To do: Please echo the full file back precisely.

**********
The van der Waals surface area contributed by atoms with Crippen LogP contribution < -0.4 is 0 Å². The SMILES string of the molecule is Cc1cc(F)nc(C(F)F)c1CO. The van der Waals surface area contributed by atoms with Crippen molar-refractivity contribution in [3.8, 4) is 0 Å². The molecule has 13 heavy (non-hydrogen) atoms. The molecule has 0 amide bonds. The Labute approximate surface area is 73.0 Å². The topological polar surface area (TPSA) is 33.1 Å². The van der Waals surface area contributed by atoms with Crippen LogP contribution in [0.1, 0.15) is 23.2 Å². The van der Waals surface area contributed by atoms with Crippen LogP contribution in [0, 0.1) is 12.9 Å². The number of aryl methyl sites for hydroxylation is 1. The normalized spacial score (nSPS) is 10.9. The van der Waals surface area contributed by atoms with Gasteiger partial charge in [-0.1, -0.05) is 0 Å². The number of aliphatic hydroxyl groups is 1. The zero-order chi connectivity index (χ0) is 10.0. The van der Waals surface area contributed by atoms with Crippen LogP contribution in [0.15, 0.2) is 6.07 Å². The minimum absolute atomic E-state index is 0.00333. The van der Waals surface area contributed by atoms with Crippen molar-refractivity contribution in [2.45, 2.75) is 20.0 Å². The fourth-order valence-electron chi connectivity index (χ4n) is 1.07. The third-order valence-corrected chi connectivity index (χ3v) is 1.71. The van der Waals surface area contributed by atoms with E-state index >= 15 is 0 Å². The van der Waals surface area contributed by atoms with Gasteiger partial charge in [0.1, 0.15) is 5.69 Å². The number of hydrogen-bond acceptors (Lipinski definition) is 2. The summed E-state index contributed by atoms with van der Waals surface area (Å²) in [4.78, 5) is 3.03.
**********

The van der Waals surface area contributed by atoms with Crippen LogP contribution < -0.4 is 0 Å². The SMILES string of the molecule is Cc1cc(F)nc(C(F)F)c1CO. The van der Waals surface area contributed by atoms with Crippen molar-refractivity contribution in [3.8, 4) is 0 Å². The molecule has 13 heavy (non-hydrogen) atoms. The molecule has 0 amide bonds. The Labute approximate surface area is 73.0 Å². The topological polar surface area (TPSA) is 33.1 Å². The van der Waals surface area contributed by atoms with Crippen LogP contribution in [0.1, 0.15) is 23.2 Å². The van der Waals surface area contributed by atoms with Crippen LogP contribution in [0, 0.1) is 12.9 Å². The number of aryl methyl sites for hydroxylation is 1. The normalized spacial score (nSPS) is 10.9. The van der Waals surface area contributed by atoms with Gasteiger partial charge in [-0.1, -0.05) is 0 Å². The number of aliphatic hydroxyl groups is 1. The zero-order chi connectivity index (χ0) is 10.0. The van der Waals surface area contributed by atoms with Crippen LogP contribution in [0.15, 0.2) is 6.07 Å². The minimum absolute atomic E-state index is 0.00333. The van der Waals surface area contributed by atoms with Crippen molar-refractivity contribution in [2.45, 2.75) is 20.0 Å². The fourth-order valence-electron chi connectivity index (χ4n) is 1.07. The third-order valence-corrected chi connectivity index (χ3v) is 1.71. The van der Waals surface area contributed by atoms with E-state index >= 15 is 0 Å². The van der Waals surface area contributed by atoms with Gasteiger partial charge in [0.1, 0.15) is 5.69 Å². The number of hydrogen-bond acceptors (Lipinski definition) is 2. The summed E-state index contributed by atoms with van der Waals surface area (Å²) in [4.78, 5) is 3.03.